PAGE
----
Entertainment

Waves of hilarity and heartache in 'Mina-Anud'

Waves of hilarity and heartache in 'Mina-Anud'

CEBU, Philippines — Imagine this: It’s a lazy afternoon on your side of the coast but by no means a boring one. It’ll be dark soon but you don’t mind. The beach will still be here tomorrow. You’re young, your surf board’s waxed up and a beautiful woman is nestled in your arms. You’ve got no problems, no responsibilities, just waves to catch. The best part? You get to do it all over again for the rest of your days.

Some kind of life, huh? You can understand why some people would be willing to do whatever it takes to get there. Take the characters in “Mina-Anud,” Carlo and Ding, childhood best friends who just wanted to be dealt better cards.

Ding, reasonable and hardworking, would be damned if he couldn’t bring what his small family deserves. Carlo, single and very ready to mingle, would risk it all to be the best surfer in Borongan, Samar, get some respect, and get the girl. Even if they aren’t exactly reaching for the stars, dreams have a way of being elusive.

Based in 2009 events in Eastern Samar, when tonnes of cocaine bricks worth more than any one in the sleepy fishing village could ever imagine got washed ashore, “Mina-Anud” is a different take on an otherwise serious issue. Besides drugs, it is also about the price you’re willing to pay for your definition of success. The closing film of this year’s Cinemalaya takes advantage of our common desires to make it, weaving a story that gets crazier by the minute, as wild as your imagination would allow.

Directed by Cebuano filmmaker Kerwin Go, the “tropical crime” starring Dennis Trillo as Ding and Jerald Napoles as Carlo is full of humor, easily earning the audience’s sympathies, knowing full well how frustrating it is to be denied your simple wishes despite your earnest efforts. While it is a work of fiction, the film provides nods and references to what allegedly happened throughout the incident, said to have affected the drug ecosystem not only locally but even the Manila party scene, with people dropping by in yachts and helicopters to make the most out of the situation, including surfers like Carlo and Ding.

As Go puts it, “Mina-Anud” is a story he was “uniquely qualified to tell,” being a surfer himself who is familiar with the incident and those involved.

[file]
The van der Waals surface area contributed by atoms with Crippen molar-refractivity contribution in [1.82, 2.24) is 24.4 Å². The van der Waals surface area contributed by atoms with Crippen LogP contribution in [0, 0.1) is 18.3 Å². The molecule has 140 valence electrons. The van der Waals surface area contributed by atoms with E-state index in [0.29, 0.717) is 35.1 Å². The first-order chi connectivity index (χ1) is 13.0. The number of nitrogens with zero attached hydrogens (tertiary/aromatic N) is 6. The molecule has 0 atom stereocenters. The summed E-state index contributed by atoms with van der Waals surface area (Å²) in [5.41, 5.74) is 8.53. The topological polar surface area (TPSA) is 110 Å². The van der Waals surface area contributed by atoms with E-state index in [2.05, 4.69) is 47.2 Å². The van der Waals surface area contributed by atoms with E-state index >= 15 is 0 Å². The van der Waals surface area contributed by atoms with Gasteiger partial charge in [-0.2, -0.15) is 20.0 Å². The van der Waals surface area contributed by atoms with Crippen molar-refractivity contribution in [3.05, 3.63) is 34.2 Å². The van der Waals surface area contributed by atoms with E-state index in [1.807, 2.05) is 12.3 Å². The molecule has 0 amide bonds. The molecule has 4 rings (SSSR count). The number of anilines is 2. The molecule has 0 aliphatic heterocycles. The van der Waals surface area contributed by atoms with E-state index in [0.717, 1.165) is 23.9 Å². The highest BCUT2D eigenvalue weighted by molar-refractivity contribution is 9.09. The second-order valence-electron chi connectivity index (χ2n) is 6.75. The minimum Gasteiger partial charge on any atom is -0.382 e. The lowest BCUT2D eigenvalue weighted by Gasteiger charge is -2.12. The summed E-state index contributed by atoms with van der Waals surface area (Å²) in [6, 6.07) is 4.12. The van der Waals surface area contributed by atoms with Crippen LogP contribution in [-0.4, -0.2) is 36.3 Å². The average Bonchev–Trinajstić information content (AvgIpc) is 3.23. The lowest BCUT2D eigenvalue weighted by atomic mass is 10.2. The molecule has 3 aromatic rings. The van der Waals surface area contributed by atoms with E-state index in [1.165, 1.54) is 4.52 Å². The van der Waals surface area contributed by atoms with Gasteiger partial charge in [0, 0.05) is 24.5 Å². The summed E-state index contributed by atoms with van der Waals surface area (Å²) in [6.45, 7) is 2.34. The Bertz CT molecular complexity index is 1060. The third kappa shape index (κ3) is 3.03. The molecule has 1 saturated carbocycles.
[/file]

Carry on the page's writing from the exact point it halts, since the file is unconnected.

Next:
While a strong premise gets the attention, the storytelling makes its viewers stay. As “Mina-Anud” progresses, even in the midst of hilarious anecdotes of residents using the cocaine as detergent and rat poison, viewers are suddenly hijacked into something else entirely.

Agents from the Philippine Drug Enforcement Agency (PDEA) arrive in paradise, says the bricks are drugs and are worth millions, and tell the fishermen to cough up all they’ve found. Just like that, the innocent take a bite of the forbidden fruit and the fine line between right and wrong is non-existent.

Unfortunately for the fishermen and the surfers, they learn that small fish get eaten by big fish, and bigger fish get caught by authorities and become endlessly burdened by a ridiculous arrangement that does nothing for them, compromising not only their freedom but also their safety just so they could do the dirty work for the ones in power with little to nothing to show for themselves.

At the end of the day, “Mina-Anud” is meant to entertain and deliver a little lesson. Go, who co-wrote the story with Stephen Lopez, said that the film is in no way an attack nor a criticism on the administration’s war on drugs despite the corruption portrayed in the film. It also does not endorse drug use. Go just wanted to make people laugh instead of attacking them to prove some fine points.

If anything, the movie is a commentary on human nature: how for most of us, security is very much illustrated in the amount of money we carry in our pockets. Come to think of it, many of us are already living the life if we only saw the picture with better, much wiser eyes, if we realized early on that contentment isn’t something you buy from the store but something you grow in your own backyard.

“The question is what will you do and how will your morals react if given the chance to change life in an instant,” said Jerald of the movie’s takeaway during the film’s sneak preview at the Director’s Club of SM Seaside City Cebu.

“Mina-Anud” is a cocktail of hilarity and heartache, sweet to the taste but later on burns your guts. It’ll make you laugh and then it’ll make you think, and then it’ll make you feel grateful that a bunch of cocaine bricks didn’t find their way onto your doorstep.

At the same time, it is proof that there is no shortage of interesting stories here in our islands. The fact that “Mina Anud” was presented abroad and ended up with a Philippine-based company means that we are ready for more of the off-brand, ironic, provocative, and meaningful offerings such as this dark comedy.

Produced by Regal Films and Epicmedia, “Mina-Anud,” also starring Matteo Guidicelli, Dionne Monsanto, Alvin Anson, Anthony Falcon, and Mara Lopez will begin its commercial run next Wednesday, August 21.